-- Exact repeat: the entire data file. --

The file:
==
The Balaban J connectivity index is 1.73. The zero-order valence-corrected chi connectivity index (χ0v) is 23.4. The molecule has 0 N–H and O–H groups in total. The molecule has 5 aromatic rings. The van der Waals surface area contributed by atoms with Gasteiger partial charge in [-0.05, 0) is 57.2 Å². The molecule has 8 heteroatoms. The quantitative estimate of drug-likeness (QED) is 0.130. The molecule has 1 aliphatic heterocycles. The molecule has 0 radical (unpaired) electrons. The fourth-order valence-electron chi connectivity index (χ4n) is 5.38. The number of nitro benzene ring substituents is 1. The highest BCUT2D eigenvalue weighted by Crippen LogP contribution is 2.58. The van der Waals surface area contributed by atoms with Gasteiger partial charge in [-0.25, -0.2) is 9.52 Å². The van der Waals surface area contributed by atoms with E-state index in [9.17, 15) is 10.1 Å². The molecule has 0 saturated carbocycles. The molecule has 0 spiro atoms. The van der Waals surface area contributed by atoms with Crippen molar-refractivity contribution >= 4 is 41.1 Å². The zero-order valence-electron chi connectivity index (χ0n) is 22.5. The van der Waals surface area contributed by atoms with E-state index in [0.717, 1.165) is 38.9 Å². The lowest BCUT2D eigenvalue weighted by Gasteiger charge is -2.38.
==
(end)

The Balaban J connectivity index is 1.73. The zero-order valence-corrected chi connectivity index (χ0v) is 23.4. The molecule has 0 N–H and O–H groups in total. The molecule has 5 aromatic rings. The van der Waals surface area contributed by atoms with Gasteiger partial charge in [-0.05, 0) is 57.2 Å². The molecule has 8 heteroatoms. The quantitative estimate of drug-likeness (QED) is 0.130. The molecule has 1 aliphatic heterocycles. The molecule has 0 radical (unpaired) electrons. The fourth-order valence-electron chi connectivity index (χ4n) is 5.38. The number of nitro benzene ring substituents is 1. The highest BCUT2D eigenvalue weighted by Crippen LogP contribution is 2.58. The van der Waals surface area contributed by atoms with Gasteiger partial charge in [-0.25, -0.2) is 9.52 Å². The van der Waals surface area contributed by atoms with E-state index in [9.17, 15) is 10.1 Å². The molecule has 0 saturated carbocycles. The molecule has 0 spiro atoms. The van der Waals surface area contributed by atoms with Crippen molar-refractivity contribution >= 4 is 41.1 Å². The zero-order valence-electron chi connectivity index (χ0n) is 22.5. The van der Waals surface area contributed by atoms with E-state index in [0.717, 1.165) is 38.9 Å². The lowest BCUT2D eigenvalue weighted by Gasteiger charge is -2.38.